5 years ago

Acromegaly, genetic variants of the aryl hydrocarbon receptor pathway and environmental burden

Acromegaly, genetic variants of the aryl hydrocarbon receptor pathway and environmental burden
Increasing evidence suggests that environmental contaminants can exert endocrine disruptors activities and that pollution exposition can have a role in tumorigenic processes. Several environmental pollutants have been shown to affect pituitary cells biology and function. The aryl hydrocarbon receptor (AHR) pathway is involved in xenobiotics' metabolism and in tumorigenesis. A deregulation of the AHR pathway could have a role in pituitary tumours' pathophysiology, especially in the GH secreting ones. AHR-interacting protein (AIP) is one of the key partners of AHR and is implicated in pituitary tumours' pathogenesis. Moreover, an increased prevalence of acromegaly has been reported in a highly polluted area of the province of Messina (Sicily, Italy). Nevertheless, at present, few data are available about the potential role of environmental factors in the pathogenesis and clinical expression of GH secreting pituitary tumours. This review is aimed at discussing the evidences on the potential links among environmental pollutants, the AHR pathway and the pathophysiology of GH-secreting pituitary adenomas.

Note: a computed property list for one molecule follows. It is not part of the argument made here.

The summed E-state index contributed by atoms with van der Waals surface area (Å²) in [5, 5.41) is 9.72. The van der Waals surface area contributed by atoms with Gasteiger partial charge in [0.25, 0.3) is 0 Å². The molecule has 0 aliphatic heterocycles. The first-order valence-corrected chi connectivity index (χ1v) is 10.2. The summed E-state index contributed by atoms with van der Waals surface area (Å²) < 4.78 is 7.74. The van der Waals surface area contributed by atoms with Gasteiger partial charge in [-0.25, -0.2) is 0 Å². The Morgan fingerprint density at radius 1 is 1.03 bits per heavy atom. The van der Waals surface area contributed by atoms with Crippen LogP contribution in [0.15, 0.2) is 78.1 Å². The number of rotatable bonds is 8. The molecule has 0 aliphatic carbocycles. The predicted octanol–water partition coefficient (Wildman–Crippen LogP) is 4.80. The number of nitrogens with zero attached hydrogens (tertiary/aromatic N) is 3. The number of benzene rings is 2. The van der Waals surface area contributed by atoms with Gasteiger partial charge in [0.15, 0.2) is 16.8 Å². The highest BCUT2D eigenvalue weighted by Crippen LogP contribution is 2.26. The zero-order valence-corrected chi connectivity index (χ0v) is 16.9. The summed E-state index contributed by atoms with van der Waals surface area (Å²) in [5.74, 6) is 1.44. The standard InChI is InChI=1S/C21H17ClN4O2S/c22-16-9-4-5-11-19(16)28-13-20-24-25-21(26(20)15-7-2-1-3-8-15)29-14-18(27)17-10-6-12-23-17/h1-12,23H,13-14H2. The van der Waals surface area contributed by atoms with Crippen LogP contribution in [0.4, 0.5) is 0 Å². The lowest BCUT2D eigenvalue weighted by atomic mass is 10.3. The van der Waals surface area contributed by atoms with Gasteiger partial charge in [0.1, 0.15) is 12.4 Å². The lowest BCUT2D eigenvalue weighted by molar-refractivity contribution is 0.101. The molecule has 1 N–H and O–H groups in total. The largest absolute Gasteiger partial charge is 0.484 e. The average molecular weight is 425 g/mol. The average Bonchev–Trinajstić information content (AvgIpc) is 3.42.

Publisher URL: www.sciencedirect.com/science

DOI: S0303720716305421

You might also like
Discover & Discuss Important Research

Keeping up-to-date with research can feel impossible, with papers being published faster than you'll ever be able to read them. That's where Researcher comes in: we're simplifying discovery and making important discussions happen. With over 19,000 sources, including peer-reviewed journals, preprints, blogs, universities, podcasts and Live events across 10 research areas, you'll never miss what's important to you. It's like social media, but better. Oh, and we should mention - it's free.

  • Download from Google Play
  • Download from App Store
  • Download from AppInChina

Researcher displays publicly available abstracts and doesn’t host any full article content. If the content is open access, we will direct clicks from the abstracts to the publisher website and display the PDF copy on our platform. Clicks to view the full text will be directed to the publisher website, where only users with subscriptions or access through their institution are able to view the full article.